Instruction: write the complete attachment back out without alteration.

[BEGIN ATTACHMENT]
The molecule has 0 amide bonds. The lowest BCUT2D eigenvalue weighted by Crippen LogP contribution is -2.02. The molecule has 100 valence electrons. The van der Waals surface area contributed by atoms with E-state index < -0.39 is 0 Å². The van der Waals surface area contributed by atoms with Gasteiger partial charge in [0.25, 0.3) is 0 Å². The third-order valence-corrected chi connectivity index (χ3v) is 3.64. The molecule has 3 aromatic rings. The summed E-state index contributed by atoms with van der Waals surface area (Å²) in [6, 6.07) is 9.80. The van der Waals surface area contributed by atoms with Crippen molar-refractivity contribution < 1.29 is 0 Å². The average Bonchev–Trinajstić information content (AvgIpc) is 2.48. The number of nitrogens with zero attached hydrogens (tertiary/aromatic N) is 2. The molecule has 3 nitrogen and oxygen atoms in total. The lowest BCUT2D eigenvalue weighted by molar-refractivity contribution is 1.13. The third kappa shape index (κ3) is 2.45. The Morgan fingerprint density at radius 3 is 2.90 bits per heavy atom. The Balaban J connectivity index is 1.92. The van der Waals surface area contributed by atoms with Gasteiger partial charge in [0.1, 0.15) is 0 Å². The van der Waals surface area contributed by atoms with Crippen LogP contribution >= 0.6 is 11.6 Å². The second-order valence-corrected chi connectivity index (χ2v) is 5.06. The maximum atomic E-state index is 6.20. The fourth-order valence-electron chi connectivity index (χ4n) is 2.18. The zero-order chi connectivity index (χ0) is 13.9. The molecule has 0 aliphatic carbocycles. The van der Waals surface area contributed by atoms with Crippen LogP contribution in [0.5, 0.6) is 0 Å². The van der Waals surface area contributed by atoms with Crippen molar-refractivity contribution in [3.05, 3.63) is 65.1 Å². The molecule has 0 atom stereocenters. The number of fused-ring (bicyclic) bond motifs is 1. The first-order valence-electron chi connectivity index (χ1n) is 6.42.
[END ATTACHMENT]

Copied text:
The molecule has 0 amide bonds. The lowest BCUT2D eigenvalue weighted by Crippen LogP contribution is -2.02. The molecule has 100 valence electrons. The van der Waals surface area contributed by atoms with E-state index < -0.39 is 0 Å². The van der Waals surface area contributed by atoms with Gasteiger partial charge in [0.25, 0.3) is 0 Å². The third-order valence-corrected chi connectivity index (χ3v) is 3.64. The molecule has 3 aromatic rings. The summed E-state index contributed by atoms with van der Waals surface area (Å²) in [6, 6.07) is 9.80. The van der Waals surface area contributed by atoms with Crippen molar-refractivity contribution < 1.29 is 0 Å². The average Bonchev–Trinajstić information content (AvgIpc) is 2.48. The number of nitrogens with zero attached hydrogens (tertiary/aromatic N) is 2. The molecule has 3 nitrogen and oxygen atoms in total. The lowest BCUT2D eigenvalue weighted by molar-refractivity contribution is 1.13. The third kappa shape index (κ3) is 2.45. The Morgan fingerprint density at radius 3 is 2.90 bits per heavy atom. The Balaban J connectivity index is 1.92. The van der Waals surface area contributed by atoms with Gasteiger partial charge in [0.1, 0.15) is 0 Å². The van der Waals surface area contributed by atoms with Crippen LogP contribution >= 0.6 is 11.6 Å². The second-order valence-corrected chi connectivity index (χ2v) is 5.06. The maximum atomic E-state index is 6.20. The fourth-order valence-electron chi connectivity index (χ4n) is 2.18. The zero-order chi connectivity index (χ0) is 13.9. The molecule has 0 aliphatic carbocycles. The van der Waals surface area contributed by atoms with Crippen LogP contribution in [0.5, 0.6) is 0 Å². The van der Waals surface area contributed by atoms with Crippen molar-refractivity contribution in [3.05, 3.63) is 65.1 Å². The molecule has 0 atom stereocenters. The number of fused-ring (bicyclic) bond motifs is 1. The first-order valence-electron chi connectivity index (χ1n) is 6.42.